NEWARK, Del. – Gov. John Carney signed into law House Bill 180 on Thursday, legislation that requires additional protections for Delawareans whose personal information may be compromised in a computer breach, including additional notifications and free credit monitoring services.
The new law requires businesses to safeguard information, and requires businesses to provide free credit monitoring services for customers whose sensitive personal information is compromised in a cybersecurity breach. Delaware became just the second state to require businesses to provide those services, after Connecticut.
“We live in a digital world where threats to personal information are becoming more common, and the cyber threat is one of the most serious economic challenges we face,” said Carney. “It makes sense to offer additional protections for Delawareans who may have their information compromised in a cybersecurity breach. At the same time, we will continue to connect businesses to training and resources that will help them safeguard and protect their data.”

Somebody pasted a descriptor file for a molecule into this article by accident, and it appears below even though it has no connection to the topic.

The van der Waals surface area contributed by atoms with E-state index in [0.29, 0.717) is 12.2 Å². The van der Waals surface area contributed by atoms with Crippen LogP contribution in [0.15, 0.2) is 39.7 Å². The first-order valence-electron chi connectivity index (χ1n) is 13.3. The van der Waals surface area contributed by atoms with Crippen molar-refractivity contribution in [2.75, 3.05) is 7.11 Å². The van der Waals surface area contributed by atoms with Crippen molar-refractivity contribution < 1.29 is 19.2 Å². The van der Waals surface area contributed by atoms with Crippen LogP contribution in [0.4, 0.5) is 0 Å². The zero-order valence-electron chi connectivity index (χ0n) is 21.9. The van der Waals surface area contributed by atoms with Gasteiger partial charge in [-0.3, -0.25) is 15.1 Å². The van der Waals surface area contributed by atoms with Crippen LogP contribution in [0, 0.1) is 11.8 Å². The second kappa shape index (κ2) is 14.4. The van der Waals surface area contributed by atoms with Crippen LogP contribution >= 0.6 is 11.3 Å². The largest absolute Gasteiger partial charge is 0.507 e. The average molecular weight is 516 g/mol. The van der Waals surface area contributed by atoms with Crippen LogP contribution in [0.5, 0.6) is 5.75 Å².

House Bill 180 provides the first updates in Delaware law in more than a decade to address advances in cyber threats. The new law will require all companies doing business in Delaware to implement and maintain reasonable security to protect personal information. Delaware is one of 14 states to impose explicit data security obligations on the private sector.
“The increase in cyberattacks and data breaches creates an imperative for Delaware to protect citizen information commonly used by criminals to perpetrate identity theft and fraud,” said James Collins, Chief Information Officer at the Delaware Department of Technology and Information. “We all know that prevention is the best strategy and that is our main goal. We want to be proactive so that our citizens and business community can avoid these threats.”